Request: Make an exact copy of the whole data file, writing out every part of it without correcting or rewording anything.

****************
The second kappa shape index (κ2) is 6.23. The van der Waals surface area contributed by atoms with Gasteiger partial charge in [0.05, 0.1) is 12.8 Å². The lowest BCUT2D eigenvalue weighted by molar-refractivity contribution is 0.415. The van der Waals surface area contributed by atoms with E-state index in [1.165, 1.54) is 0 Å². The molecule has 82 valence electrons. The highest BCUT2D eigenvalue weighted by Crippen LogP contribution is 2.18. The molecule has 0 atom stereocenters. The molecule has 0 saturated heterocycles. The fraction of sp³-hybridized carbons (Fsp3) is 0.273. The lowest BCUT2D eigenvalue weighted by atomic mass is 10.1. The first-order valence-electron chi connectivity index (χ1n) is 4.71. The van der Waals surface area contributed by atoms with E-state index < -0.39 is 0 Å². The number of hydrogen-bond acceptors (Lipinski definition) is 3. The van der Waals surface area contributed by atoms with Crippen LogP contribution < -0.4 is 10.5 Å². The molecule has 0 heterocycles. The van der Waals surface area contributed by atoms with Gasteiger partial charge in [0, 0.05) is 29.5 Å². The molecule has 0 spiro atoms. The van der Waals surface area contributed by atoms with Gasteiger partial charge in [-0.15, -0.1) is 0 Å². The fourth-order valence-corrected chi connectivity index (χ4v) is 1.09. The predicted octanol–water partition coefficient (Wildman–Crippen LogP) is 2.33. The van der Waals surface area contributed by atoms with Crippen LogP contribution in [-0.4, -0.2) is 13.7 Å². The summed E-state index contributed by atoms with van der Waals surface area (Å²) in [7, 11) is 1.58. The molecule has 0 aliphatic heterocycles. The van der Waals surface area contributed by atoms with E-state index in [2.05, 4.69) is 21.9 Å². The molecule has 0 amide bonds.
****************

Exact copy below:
The second kappa shape index (κ2) is 6.23. The van der Waals surface area contributed by atoms with Gasteiger partial charge in [0.05, 0.1) is 12.8 Å². The lowest BCUT2D eigenvalue weighted by molar-refractivity contribution is 0.415. The van der Waals surface area contributed by atoms with E-state index in [1.165, 1.54) is 0 Å². The molecule has 82 valence electrons. The highest BCUT2D eigenvalue weighted by Crippen LogP contribution is 2.18. The molecule has 0 atom stereocenters. The molecule has 0 saturated heterocycles. The fraction of sp³-hybridized carbons (Fsp3) is 0.273. The lowest BCUT2D eigenvalue weighted by atomic mass is 10.1. The first-order valence-electron chi connectivity index (χ1n) is 4.71. The van der Waals surface area contributed by atoms with E-state index < -0.39 is 0 Å². The number of hydrogen-bond acceptors (Lipinski definition) is 3. The van der Waals surface area contributed by atoms with Crippen LogP contribution < -0.4 is 10.5 Å². The molecule has 0 heterocycles. The van der Waals surface area contributed by atoms with Gasteiger partial charge in [0, 0.05) is 29.5 Å². The molecule has 0 spiro atoms. The van der Waals surface area contributed by atoms with Gasteiger partial charge in [-0.15, -0.1) is 0 Å². The fourth-order valence-corrected chi connectivity index (χ4v) is 1.09. The predicted octanol–water partition coefficient (Wildman–Crippen LogP) is 2.33. The van der Waals surface area contributed by atoms with Crippen LogP contribution in [-0.4, -0.2) is 13.7 Å². The summed E-state index contributed by atoms with van der Waals surface area (Å²) in [7, 11) is 1.58. The molecule has 0 aliphatic heterocycles. The van der Waals surface area contributed by atoms with E-state index in [2.05, 4.69) is 21.9 Å². The molecule has 0 amide bonds.